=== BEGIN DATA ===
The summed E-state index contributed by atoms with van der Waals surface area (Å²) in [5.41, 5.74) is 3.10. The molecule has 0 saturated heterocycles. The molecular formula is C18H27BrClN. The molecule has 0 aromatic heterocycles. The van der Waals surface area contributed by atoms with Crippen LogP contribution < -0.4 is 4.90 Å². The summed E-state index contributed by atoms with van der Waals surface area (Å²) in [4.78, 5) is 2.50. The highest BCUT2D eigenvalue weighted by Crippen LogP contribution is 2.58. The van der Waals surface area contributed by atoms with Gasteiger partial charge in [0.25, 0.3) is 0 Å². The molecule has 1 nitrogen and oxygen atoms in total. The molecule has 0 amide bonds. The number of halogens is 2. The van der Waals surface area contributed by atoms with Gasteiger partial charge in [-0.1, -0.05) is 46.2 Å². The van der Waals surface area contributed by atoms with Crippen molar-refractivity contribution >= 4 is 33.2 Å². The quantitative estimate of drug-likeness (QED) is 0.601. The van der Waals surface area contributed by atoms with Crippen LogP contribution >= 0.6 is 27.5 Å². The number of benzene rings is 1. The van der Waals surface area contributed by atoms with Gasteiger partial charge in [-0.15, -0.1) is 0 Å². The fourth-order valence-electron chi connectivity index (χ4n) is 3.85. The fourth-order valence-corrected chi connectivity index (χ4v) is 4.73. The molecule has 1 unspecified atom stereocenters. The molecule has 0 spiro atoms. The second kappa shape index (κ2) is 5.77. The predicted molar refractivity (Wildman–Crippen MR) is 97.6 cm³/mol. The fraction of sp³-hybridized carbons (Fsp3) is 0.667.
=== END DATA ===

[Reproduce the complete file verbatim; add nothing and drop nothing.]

The summed E-state index contributed by atoms with van der Waals surface area (Å²) in [5.41, 5.74) is 3.10. The molecule has 0 saturated heterocycles. The molecular formula is C18H27BrClN. The molecule has 0 aromatic heterocycles. The van der Waals surface area contributed by atoms with Crippen LogP contribution < -0.4 is 4.90 Å². The summed E-state index contributed by atoms with van der Waals surface area (Å²) in [4.78, 5) is 2.50. The highest BCUT2D eigenvalue weighted by Crippen LogP contribution is 2.58. The van der Waals surface area contributed by atoms with Gasteiger partial charge in [0.25, 0.3) is 0 Å². The molecule has 1 nitrogen and oxygen atoms in total. The molecule has 0 amide bonds. The number of halogens is 2. The van der Waals surface area contributed by atoms with Gasteiger partial charge in [-0.1, -0.05) is 46.2 Å². The van der Waals surface area contributed by atoms with Crippen molar-refractivity contribution >= 4 is 33.2 Å². The quantitative estimate of drug-likeness (QED) is 0.601. The van der Waals surface area contributed by atoms with Crippen LogP contribution >= 0.6 is 27.5 Å². The number of benzene rings is 1. The van der Waals surface area contributed by atoms with Gasteiger partial charge in [-0.15, -0.1) is 0 Å². The fourth-order valence-electron chi connectivity index (χ4n) is 3.85. The fourth-order valence-corrected chi connectivity index (χ4v) is 4.73. The molecule has 1 unspecified atom stereocenters. The molecule has 0 spiro atoms. The second kappa shape index (κ2) is 5.77. The predicted molar refractivity (Wildman–Crippen MR) is 97.6 cm³/mol. The fraction of sp³-hybridized carbons (Fsp3) is 0.667.